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Minnesota Model Health Plan Irks Doctors, Pleases Patients


ST. PAUL, Minn. — Health care reform has arrived for Laura and Jay LaFavor, who live 25 miles from the nearest gas station in the northern Minnesota town of Hovland.

For a premium of $32 a month, they now have family health insurance. They can go to the doctor for the first time in years, and it's free. For $3 they can get a prescription filled. For $25, a pair of glasses.

Their insurance plan? It's called MinnesotaCare, the continental United States' most comprehensive state-subsidized health plan now in operation.

When it created the plan last year, the Minnesota Legislature targeted the 10% of the state's population too poor to pay for private health insurance but not poor enough to qualify for state medical assistance.

While it remains controversial, especially among physicians, the plan has become a model for health reformers since enrollment opened last October.

"I think it's a cautious but realistic plan," said Kala Ladenheim, senior research associate for the Intergovernmental Health Policy Project at George Washington University. " . . . It hasn't promised more than it can deliver and was one that they were able to offer right away."

THE PLAN. MinnesotaCare is paid for by a 5-cent per pack cigarette tax and a 2% revenue tax on health care providers. Enrollees also pay monthly premiums, based on their income. Families with incomes up to 275% of federal poverty guidelines are eligible. For a family of two, that's $25,920. For a family of four, it is $39,360, and for six or more, $52,800. Premiums can range from $20 to more than $250 a month.

MinnesotaCare covers doctor visits, limited dental and vision care, immunizations, diagnostic tests and X-rays, most prescription drugs, certain mental health and home care, plus outpatient surgery, emergency room services, and up to 10 hours of alcohol or chemical dependency treatment a year.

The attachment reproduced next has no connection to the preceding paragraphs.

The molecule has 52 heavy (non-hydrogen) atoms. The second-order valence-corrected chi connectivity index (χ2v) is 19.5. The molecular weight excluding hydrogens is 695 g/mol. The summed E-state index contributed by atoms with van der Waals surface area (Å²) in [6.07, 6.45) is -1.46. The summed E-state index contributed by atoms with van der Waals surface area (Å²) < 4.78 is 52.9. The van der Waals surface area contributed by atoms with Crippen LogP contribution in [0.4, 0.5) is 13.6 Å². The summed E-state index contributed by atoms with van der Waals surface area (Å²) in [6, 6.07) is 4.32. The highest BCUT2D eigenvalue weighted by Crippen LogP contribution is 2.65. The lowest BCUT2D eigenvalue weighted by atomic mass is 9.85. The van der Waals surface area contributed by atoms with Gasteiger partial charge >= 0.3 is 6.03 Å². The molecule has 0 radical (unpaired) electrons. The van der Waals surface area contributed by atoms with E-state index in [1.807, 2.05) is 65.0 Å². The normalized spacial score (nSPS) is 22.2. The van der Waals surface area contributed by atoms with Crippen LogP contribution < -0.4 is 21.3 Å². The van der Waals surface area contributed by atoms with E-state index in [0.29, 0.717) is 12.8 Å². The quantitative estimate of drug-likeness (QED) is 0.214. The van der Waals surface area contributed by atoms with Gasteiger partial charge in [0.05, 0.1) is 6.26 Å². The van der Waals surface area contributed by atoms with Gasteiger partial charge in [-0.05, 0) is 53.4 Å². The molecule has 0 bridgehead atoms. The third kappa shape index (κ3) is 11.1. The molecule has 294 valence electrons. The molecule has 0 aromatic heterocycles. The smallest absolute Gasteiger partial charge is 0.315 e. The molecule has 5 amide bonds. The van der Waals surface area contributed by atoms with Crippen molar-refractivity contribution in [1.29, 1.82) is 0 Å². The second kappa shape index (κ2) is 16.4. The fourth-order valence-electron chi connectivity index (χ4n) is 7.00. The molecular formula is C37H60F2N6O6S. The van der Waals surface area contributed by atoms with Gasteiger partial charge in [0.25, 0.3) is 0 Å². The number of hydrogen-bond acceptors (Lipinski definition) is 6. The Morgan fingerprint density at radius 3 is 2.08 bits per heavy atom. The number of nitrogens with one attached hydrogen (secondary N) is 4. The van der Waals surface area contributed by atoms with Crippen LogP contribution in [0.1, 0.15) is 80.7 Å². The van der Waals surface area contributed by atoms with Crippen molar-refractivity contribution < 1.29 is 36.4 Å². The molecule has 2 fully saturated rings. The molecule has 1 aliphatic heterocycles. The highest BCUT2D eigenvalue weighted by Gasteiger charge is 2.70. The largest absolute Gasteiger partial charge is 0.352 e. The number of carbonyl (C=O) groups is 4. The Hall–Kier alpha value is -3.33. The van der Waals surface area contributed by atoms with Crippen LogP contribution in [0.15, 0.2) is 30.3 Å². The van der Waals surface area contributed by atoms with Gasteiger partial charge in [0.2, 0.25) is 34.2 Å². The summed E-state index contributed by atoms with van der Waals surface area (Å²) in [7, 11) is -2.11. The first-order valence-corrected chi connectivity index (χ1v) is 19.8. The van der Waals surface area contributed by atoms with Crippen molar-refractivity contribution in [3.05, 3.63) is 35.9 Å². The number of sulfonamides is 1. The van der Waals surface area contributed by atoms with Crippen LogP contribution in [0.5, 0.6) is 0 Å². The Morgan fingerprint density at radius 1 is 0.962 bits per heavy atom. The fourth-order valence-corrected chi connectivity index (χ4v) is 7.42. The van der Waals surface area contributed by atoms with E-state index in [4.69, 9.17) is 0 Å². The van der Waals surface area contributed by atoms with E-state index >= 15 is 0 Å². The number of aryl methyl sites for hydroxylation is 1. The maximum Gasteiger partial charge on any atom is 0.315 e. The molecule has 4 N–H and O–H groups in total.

There are limits. It does not cover nursing home or catastrophic care. Hospitalization coverage will begin in July, but is limited to $10,000 a year for adults. The emphasis is on getting people to the doctor regularly.

Participants may choose from more than 25,000 providers, who must accept MinnesotaCare patients if they already take patients from public programs, such as state medical assistance and Public Employee Health Plans. More than 80% of the state's licensed physicians participate in such plans.

Doctors are reimbursed by the Department of Human Services using the same billing procedures as state medical assistance.

So far, more than 45,000 Minnesotans are enrolled, and the state estimates up to 180,000 people, or one-third of the state's uninsured, could qualify under the guidelines. If health costs drop, or more revenue sources are found, guidelines could be liberalized to make more uninsured residents eligible.

MinnesotaCare is expected to cost $326 million a year by 1997, offset by enrollees' premium payments of $50 million. The remainder would be paid by the cigarette tax and provider tax.

THE OBJECTIONS. Doctors, clinics and hospitals call the 2% provider tax "simply unfair," said Kirk Johnson, general counsel for the American Medical Assn. in Chicago.

The Minnesota Medical Assn. says the program should be designed to cover all of the uninsured and favors a broad-based tax, something Republican Gov. Arne Carlson opposes. "The tax falls heaviest on primary care specialists in small clinics who already run their offices on very thin margins," said A. Stuart Hanson, MMA president.

The provider tax kicks in gradually. Hospitals and surgical centers had to ante up as of Jan. 1. Other providers, wholesale drug distributors, HMOs and nonprofit health service groups will be taxed later.

Other criticisms: That premiums are too high for middle income families and that the hospitalization benefits are inadequate.

"It's a large Band-Aid, but it's not really the solution," Hanson said.

But families who are enrolling think the program is a big step forward.

"For the past five years, I haven't been able to get my teeth fixed, or go to the eye doctor," said Laura LaFavor. "I'm thrilled with the idea of it."

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